But, I’m not a quitter. In fact, I’m known for my discipline and perseverance, i.e. graduate degrees, marathons, etc.

At first I didn’t make the connection between my decision to write about something other than fitness with my disillusionment with blogging in general. My whole life is about fitness. Hey, I’m a personal trainer. Yes, there are other things I can write about, and that’s ok. Enter Fundamentals of Blogging.Screenshot (21).png

The course is working! The assignment for today is to find other blogs to follow. I had been wondering where you went. It’s not your fault. I know that now. I just took a detour and never found my way back.

Now, I get it. Click on one of the tags I’ve entered and all the posts with that tag appear on the right side of the page! How simple is that. I have to wonder how I got through grad school.

Voila! There you are! You’re back. Now I just have to remember how I got here. And guess what? I love you. You’re inspiring me. I already have a million, zillion ideas—well maybe not that many—for topics to write about on my blog.

Not only was I over-thinking almost everything, I was making it so black and white. Duh! I can write on anything I want and I don’t have to give up writing on health/fitness/nutrition. All or nothing thinking is a habit I definitely need to break. Best of all, I can find you—great writers, fitness enthusiasts, healthy eaters, and on and on. I am one happy blogger.

How will I tag this post? I’m thinking “blogging,” “fundamentalsofblogging,” “fitness.” “Lost in cyber space”—that’s probably not a tag.

I think I’m going to like blogging after all.

 

Lonely Girl

 

When I look at my day now as a personal trainer, there are times when I can’t believe it is me. I pretty much work out all day or help others workout. I am not a natural athlete, but somewhere along the way things changed.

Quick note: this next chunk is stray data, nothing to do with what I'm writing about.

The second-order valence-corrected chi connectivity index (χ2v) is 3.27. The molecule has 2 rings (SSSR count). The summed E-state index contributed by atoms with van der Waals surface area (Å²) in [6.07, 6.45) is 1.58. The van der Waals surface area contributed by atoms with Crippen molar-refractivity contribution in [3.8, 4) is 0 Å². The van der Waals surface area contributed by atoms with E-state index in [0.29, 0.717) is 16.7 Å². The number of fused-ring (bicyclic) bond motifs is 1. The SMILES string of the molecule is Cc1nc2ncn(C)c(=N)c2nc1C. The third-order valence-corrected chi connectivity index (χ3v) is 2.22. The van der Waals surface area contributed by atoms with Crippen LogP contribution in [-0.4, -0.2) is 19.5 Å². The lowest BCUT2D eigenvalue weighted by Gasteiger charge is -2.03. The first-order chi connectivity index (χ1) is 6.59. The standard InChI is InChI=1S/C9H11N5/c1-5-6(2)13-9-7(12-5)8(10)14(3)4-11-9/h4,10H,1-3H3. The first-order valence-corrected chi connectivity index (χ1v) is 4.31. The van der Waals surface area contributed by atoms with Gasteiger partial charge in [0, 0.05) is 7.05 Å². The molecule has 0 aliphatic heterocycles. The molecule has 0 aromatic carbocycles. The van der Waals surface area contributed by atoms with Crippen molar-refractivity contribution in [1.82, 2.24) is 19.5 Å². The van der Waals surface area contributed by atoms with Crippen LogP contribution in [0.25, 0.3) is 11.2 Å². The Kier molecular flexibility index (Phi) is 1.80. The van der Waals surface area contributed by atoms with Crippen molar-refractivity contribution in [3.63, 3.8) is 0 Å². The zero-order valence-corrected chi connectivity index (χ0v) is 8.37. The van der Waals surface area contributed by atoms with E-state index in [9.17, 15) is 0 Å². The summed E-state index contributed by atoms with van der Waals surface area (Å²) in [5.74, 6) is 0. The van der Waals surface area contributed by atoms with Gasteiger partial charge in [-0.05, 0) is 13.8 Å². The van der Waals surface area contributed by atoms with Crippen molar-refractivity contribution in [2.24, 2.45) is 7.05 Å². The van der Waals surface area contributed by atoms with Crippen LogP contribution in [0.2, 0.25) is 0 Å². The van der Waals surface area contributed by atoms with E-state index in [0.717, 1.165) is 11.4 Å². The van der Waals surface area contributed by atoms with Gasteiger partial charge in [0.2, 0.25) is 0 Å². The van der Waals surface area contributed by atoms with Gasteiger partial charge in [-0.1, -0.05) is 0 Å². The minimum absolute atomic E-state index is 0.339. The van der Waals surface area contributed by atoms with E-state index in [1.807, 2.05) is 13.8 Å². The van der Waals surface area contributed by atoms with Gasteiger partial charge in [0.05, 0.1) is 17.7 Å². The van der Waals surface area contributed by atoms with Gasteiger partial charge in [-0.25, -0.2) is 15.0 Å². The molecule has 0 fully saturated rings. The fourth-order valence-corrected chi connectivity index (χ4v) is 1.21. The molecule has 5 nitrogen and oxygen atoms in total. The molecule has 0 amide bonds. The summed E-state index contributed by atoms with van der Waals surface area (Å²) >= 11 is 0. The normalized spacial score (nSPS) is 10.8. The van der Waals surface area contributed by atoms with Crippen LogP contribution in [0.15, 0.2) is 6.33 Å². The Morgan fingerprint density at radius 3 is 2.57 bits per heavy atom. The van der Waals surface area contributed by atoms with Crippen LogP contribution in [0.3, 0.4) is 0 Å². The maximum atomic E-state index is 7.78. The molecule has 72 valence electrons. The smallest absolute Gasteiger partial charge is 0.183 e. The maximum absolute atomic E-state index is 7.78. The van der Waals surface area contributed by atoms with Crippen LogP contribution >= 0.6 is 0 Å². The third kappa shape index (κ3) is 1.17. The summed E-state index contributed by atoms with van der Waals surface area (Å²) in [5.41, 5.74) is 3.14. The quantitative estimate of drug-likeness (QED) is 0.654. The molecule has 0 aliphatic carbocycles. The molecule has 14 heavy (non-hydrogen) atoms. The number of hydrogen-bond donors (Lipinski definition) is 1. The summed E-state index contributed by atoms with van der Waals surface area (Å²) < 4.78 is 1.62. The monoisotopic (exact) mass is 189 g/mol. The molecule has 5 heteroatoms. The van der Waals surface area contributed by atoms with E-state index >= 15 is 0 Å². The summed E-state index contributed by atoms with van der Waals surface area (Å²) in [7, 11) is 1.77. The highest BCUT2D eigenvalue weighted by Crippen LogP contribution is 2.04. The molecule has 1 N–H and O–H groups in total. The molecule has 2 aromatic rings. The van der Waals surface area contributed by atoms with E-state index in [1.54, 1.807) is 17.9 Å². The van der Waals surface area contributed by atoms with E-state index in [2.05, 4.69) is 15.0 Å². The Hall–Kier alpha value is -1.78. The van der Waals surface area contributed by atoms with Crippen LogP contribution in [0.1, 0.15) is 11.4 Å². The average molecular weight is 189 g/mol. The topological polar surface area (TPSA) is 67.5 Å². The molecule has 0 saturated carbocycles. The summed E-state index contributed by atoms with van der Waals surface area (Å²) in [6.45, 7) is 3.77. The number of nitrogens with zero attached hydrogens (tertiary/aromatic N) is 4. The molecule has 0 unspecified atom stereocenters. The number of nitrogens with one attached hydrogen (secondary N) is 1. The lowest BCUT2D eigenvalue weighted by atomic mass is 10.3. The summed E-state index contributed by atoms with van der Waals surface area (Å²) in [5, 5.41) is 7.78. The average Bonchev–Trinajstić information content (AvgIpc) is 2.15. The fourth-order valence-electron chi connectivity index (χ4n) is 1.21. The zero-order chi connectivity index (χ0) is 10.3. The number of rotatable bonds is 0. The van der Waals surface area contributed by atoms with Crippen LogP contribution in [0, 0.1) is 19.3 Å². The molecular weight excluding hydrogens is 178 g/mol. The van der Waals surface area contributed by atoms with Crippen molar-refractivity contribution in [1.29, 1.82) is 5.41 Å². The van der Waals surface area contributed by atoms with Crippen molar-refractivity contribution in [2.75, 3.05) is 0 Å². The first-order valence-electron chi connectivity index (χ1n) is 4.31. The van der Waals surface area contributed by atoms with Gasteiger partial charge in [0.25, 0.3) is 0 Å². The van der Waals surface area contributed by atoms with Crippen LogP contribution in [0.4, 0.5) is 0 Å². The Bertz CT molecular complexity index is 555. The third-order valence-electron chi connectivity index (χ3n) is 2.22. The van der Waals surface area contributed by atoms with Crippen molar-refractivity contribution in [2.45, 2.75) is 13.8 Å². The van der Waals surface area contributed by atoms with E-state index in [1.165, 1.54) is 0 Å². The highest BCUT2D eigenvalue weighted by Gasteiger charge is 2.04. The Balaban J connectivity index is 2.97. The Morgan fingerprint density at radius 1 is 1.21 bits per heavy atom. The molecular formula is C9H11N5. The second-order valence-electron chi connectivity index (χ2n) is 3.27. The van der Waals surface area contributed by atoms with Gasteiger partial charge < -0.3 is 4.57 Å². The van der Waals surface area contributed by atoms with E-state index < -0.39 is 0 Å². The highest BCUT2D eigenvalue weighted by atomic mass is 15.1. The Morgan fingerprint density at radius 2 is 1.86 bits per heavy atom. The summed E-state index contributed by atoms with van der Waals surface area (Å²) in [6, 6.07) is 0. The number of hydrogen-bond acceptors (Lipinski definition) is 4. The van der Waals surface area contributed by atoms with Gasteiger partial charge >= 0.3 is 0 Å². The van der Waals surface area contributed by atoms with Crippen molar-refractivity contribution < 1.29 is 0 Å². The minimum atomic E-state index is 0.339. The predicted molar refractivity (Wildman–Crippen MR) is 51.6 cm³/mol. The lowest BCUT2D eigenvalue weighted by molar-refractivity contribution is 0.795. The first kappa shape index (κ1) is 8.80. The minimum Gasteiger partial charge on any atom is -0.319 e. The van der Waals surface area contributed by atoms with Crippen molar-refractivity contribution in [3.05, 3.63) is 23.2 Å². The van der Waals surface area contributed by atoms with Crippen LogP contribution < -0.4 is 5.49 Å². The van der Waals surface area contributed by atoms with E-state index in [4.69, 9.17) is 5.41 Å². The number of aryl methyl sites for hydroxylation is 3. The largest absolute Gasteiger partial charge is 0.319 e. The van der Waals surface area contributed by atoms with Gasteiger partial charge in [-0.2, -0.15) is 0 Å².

I never liked to go outside and play. I had an awkward walk, was uncoordinated and had no balance. Recess was painful. I was usually the last one picked for any team sport.  I don’t think Charlie Brown existed when I was growing up, but he and I have a lot in common.

Other kids watched the clock waiting to hear the recess bell. They would be bouncing off their seats as the teacher said, “Wait. Put your books in your desk. Then you can go.” It was a stampede to see who could get out the door the fastest.

If the recess game was softball, I knew my name would not get called. The rules were the team captain picked one boy then one girl, and everyone had to play. When I was the only one left, the captain would sigh and wave me over and say, “Okay, we’ll take her.” Like he had a choice, but hearing those words. Well, it made it worse.

girl on playground
“Lonely Girl”

 

Three outs happened fast, and I usually didn’t have to go to bat. When I did walk to the plate, bat in hand I knew what to expect. Taunts from the team in the field: “Easy out! Easy out!”  My teammates would groan loudly. It couldn’t get much worse than this.